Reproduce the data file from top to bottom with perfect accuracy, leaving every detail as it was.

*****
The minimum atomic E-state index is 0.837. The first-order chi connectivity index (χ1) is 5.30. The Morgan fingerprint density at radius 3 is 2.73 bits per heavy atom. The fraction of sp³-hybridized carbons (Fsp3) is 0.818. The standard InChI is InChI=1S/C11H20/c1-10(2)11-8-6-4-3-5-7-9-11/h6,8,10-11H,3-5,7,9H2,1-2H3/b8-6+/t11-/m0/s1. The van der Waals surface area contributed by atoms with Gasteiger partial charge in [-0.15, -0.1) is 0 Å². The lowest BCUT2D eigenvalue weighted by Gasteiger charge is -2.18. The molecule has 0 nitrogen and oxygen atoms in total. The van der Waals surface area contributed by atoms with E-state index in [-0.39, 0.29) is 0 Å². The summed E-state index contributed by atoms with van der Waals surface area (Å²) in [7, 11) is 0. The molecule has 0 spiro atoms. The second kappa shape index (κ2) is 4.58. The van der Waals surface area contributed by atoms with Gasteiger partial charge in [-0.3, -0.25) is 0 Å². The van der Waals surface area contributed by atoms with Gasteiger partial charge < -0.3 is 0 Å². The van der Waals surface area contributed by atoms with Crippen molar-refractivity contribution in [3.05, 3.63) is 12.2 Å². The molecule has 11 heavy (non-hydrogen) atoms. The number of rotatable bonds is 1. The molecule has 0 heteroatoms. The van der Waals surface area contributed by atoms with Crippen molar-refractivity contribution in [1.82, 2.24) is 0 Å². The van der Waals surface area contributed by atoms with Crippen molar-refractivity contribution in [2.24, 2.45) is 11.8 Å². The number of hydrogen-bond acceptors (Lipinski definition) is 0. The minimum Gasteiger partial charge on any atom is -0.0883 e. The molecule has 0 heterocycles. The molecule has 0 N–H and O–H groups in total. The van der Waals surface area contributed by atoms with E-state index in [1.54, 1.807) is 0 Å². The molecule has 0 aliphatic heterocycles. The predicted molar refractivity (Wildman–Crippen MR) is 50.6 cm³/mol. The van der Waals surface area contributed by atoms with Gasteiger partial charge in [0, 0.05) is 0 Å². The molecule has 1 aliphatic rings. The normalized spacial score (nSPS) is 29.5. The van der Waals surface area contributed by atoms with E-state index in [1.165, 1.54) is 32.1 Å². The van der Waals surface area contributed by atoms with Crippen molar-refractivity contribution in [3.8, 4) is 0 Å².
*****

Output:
The minimum atomic E-state index is 0.837. The first-order chi connectivity index (χ1) is 5.30. The Morgan fingerprint density at radius 3 is 2.73 bits per heavy atom. The fraction of sp³-hybridized carbons (Fsp3) is 0.818. The standard InChI is InChI=1S/C11H20/c1-10(2)11-8-6-4-3-5-7-9-11/h6,8,10-11H,3-5,7,9H2,1-2H3/b8-6+/t11-/m0/s1. The van der Waals surface area contributed by atoms with Gasteiger partial charge in [-0.15, -0.1) is 0 Å². The lowest BCUT2D eigenvalue weighted by Gasteiger charge is -2.18. The molecule has 0 nitrogen and oxygen atoms in total. The van der Waals surface area contributed by atoms with E-state index in [-0.39, 0.29) is 0 Å². The summed E-state index contributed by atoms with van der Waals surface area (Å²) in [7, 11) is 0. The molecule has 0 spiro atoms. The second kappa shape index (κ2) is 4.58. The van der Waals surface area contributed by atoms with Gasteiger partial charge in [-0.3, -0.25) is 0 Å². The van der Waals surface area contributed by atoms with Gasteiger partial charge < -0.3 is 0 Å². The van der Waals surface area contributed by atoms with Crippen molar-refractivity contribution in [3.05, 3.63) is 12.2 Å². The molecule has 11 heavy (non-hydrogen) atoms. The number of rotatable bonds is 1. The molecule has 0 heteroatoms. The van der Waals surface area contributed by atoms with Crippen molar-refractivity contribution in [1.82, 2.24) is 0 Å². The van der Waals surface area contributed by atoms with Crippen molar-refractivity contribution in [2.24, 2.45) is 11.8 Å². The number of hydrogen-bond acceptors (Lipinski definition) is 0. The minimum Gasteiger partial charge on any atom is -0.0883 e. The molecule has 0 heterocycles. The molecule has 0 N–H and O–H groups in total. The van der Waals surface area contributed by atoms with E-state index in [1.54, 1.807) is 0 Å². The molecule has 0 aliphatic heterocycles. The predicted molar refractivity (Wildman–Crippen MR) is 50.6 cm³/mol. The van der Waals surface area contributed by atoms with Gasteiger partial charge in [0, 0.05) is 0 Å². The molecule has 1 aliphatic rings. The normalized spacial score (nSPS) is 29.5. The van der Waals surface area contributed by atoms with E-state index in [1.165, 1.54) is 32.1 Å². The van der Waals surface area contributed by atoms with Crippen molar-refractivity contribution in [3.8, 4) is 0 Å².